“I’m coming for two reasons: he needs a race for one, and two, I need a race that’s loaded with speed to educate him. With a horse it’s all about breathing. It’s not about fractions, it’s about him being rank with the blinkers and him pulling and breathing. I’m trying to get him to relax. If everything goes just right and Nyquist falters, the rest of them are not head and shoulders over me.”
Guillot on his part in the Nyquist story:
“I bred the mom of Nyquist – Seeking Gabrielle. That’s the name of my partner’s (Michael Moreno) daughter, Gabrielle.
Trainer Dale Romans on how the breeding of Cherry Wine came about:
“One day, she [his dam C. S. Royce] was galloping and just fell on the racetrack, for no reason. Everybody thought she was dead. And John Garrity, our veterinarian, walked out there and touched her on the head, and she jumped right up. Everybody said he was Jesus. So I just retired her. I said, ‘Horses don’t just fall unless there’s a problem,’ and we bred her. I had a breeding season to Paddy O’Prado, and the cross worked, so I bred her to Paddy O’Prado and I raised Cherry Wine.”
On comparing Cherry Wine to Paddy O’Prado:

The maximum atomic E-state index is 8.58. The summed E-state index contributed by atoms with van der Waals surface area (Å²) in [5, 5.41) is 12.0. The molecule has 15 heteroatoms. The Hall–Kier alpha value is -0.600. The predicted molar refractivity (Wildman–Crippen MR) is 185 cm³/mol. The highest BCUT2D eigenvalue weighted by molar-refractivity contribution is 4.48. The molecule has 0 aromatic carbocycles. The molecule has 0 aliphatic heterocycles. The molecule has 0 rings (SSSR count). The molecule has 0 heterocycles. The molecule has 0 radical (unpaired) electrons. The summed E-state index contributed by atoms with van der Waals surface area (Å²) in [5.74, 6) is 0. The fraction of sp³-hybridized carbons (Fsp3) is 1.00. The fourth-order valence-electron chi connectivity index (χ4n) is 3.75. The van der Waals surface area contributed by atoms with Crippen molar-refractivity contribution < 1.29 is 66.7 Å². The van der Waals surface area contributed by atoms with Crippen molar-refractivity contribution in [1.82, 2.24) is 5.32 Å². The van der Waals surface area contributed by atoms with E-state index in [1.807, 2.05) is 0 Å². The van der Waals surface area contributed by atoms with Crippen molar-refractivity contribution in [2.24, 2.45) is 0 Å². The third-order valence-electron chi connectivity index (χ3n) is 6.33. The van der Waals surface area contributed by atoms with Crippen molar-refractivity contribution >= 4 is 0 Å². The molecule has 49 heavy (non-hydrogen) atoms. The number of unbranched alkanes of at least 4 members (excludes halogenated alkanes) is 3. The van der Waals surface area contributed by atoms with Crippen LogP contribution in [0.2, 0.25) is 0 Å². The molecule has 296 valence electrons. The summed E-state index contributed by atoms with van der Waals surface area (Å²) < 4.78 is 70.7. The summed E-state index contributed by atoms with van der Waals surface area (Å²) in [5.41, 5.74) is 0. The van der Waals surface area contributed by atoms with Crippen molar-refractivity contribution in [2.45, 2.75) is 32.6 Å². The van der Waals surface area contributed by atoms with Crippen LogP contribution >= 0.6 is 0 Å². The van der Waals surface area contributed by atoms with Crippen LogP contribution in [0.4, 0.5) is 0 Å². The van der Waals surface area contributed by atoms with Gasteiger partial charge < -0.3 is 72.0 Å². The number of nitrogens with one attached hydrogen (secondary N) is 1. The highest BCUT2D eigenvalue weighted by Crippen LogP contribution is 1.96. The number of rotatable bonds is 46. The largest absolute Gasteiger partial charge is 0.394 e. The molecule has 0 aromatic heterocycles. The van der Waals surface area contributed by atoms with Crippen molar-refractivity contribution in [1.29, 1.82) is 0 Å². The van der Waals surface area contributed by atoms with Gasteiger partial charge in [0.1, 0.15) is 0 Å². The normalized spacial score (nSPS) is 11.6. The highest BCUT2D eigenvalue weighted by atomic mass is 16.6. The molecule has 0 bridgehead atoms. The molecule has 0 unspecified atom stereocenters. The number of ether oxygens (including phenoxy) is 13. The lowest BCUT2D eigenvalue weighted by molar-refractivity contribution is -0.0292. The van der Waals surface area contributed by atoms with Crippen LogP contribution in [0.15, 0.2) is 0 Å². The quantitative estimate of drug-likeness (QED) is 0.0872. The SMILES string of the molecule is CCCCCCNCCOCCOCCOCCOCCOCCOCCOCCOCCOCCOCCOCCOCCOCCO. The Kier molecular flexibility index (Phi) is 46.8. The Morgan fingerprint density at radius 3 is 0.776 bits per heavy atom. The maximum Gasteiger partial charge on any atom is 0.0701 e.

“He’s got a little Paddy O’Prado personality about him. Paddy was the most personable horse I ever had. He was curious about things. He would holler and scream at other horses – never mean. He’d holler at people when they came into the barn, like he wanted them to come visit with him. And this horse is inquisitive. He’s not quite as verbal as Paddy.
“Paddy is a little darker (gray) and a little heavier. He’s got the shape of his mother and the color and personality of Paddy.”
And the ability of?
“Of Paddy,” Romans said, adding with a laugh, “who didn’t run very well in the Preakness, which maybe that’s not good. He ran well in the Derby.”
Romans’ Q&A with Nyquist’s trainer, Doug O’Neill, on how Cherry Wine looks
“Doug, how does he [Cherry Wine] look?”
“He looks good,” O’Neill responded, joking, “I better scratch and look for another spot.”
Tanya Gunther of Glennwood Farm, birthplace of Stradivari, who was bred by her father, John Gunther: